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Databases in Business
Let’s take the movie industry for our first example. I was a young boy back in early 70-80s when the movie Star Wars hit the silver screen. Within a week the news agencies were talking about what a hit this movie appears to be. There were no numbers yet but evidence was mounting that things were good for Star Wars. Mostly the news cameras would drive by the theaters and see the long lines of people waiting to see Star Wars.
One news agency called the 30 theaters in the USA that showed Star Wars on its opening night to ask about the sales. The theater owners in 29 of the 30 theaters said it was a record weekend for them. OK we are starting to get some numbers now but how about the weekend box office total nationwide or even worldwide? Well after months of accounting the first week and first month’s totals were tallied and this movie would become the biggest hit of all time. It took a team of accountants with ledgers to eventually turn out these totals.
Contrast this example with the release of “Harry Potter and the Sorcerer’s Stone” back in 2001. On the Monday morning after the weekend release the news agencies said this movie made 90 million in the opening weekend. When they announced this, the weekend had just ended a few hours ago. So how did this total come so fast? Did a team of accountants work in the early hours of the morning to make this happen? All these sales were rolled up into a database and with one single query a grand total was instantly available.
For centuries we have been collecting data. In 1977 and in 2001 we were collecting data. What has changed now is how fast we can get back our information. This means the reaction of the market to our products and marketing can be instantly known. These capabilities allow businesses to make decisions with that information.
Database Management Systems (DBMS)
Databases have been around since cavemen were drawing stick figures of their family’s on the rock walls. A database is a collection of related information. In the last 20 years what has improved greatly is we can get the information we need instantly from databases. For example if we ran a test promotion in Florida that we were thinking about running around the world we would want to know how well the promotion affected sales. In this case we want to compare the sales gains in Florida to all other areas. There may be millions of sales in Florida and billions of sales everywhere else. That is far too much data for a human ledger. We need a system that can both collect and pull out this information for us. SQL Server is a Database Management System (DBMS) that (if we know how to talk to it) will be our best business friend.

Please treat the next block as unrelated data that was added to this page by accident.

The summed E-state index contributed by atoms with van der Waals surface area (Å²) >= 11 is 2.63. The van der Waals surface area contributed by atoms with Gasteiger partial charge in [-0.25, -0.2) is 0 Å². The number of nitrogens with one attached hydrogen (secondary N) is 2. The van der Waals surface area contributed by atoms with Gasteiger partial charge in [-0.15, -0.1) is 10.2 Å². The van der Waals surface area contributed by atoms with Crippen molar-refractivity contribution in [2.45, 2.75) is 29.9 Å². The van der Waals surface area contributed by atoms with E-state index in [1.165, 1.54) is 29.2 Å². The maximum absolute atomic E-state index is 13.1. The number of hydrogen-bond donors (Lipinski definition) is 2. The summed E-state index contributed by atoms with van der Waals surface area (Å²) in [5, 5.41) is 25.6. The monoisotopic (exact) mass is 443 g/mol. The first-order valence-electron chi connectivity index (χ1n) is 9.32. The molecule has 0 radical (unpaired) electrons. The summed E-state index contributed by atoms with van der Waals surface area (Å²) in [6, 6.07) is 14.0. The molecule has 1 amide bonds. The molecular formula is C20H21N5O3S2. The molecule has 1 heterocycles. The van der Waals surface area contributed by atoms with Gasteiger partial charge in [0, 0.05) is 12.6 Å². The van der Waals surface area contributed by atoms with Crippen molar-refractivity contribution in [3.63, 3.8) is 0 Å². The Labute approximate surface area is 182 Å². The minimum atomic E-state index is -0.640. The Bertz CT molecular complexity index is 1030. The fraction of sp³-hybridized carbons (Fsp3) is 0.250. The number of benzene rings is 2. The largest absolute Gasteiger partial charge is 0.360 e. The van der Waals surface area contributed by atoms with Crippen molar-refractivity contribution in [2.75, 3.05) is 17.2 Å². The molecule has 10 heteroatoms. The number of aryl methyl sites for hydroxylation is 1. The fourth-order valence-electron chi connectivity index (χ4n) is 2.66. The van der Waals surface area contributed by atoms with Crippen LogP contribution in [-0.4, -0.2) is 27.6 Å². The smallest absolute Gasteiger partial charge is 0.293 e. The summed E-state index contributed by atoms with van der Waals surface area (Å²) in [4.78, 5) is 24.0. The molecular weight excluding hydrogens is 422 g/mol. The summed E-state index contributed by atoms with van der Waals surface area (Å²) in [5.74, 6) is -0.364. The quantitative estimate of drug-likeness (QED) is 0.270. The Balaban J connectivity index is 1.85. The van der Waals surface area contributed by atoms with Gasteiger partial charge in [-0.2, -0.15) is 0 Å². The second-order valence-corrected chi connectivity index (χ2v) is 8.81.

Data vs. Information
The power in the DBMS is when it is necessary to tabulate the weekend gross receipts for the latest weekend movie across the nation. We want to do this easily. Do we really want to ship all the ticket stubs from every box office across the country to a central accounting desk and then count the piles of receipts? No. Fortunately, the movie industry uses a DBMS so that by Monday morning it instantly knows the amount for the weekend gross receipts. This is the benefit of being able to turn data into information.
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Reference: Pinal Dave (https://blog.sqlauthority.com)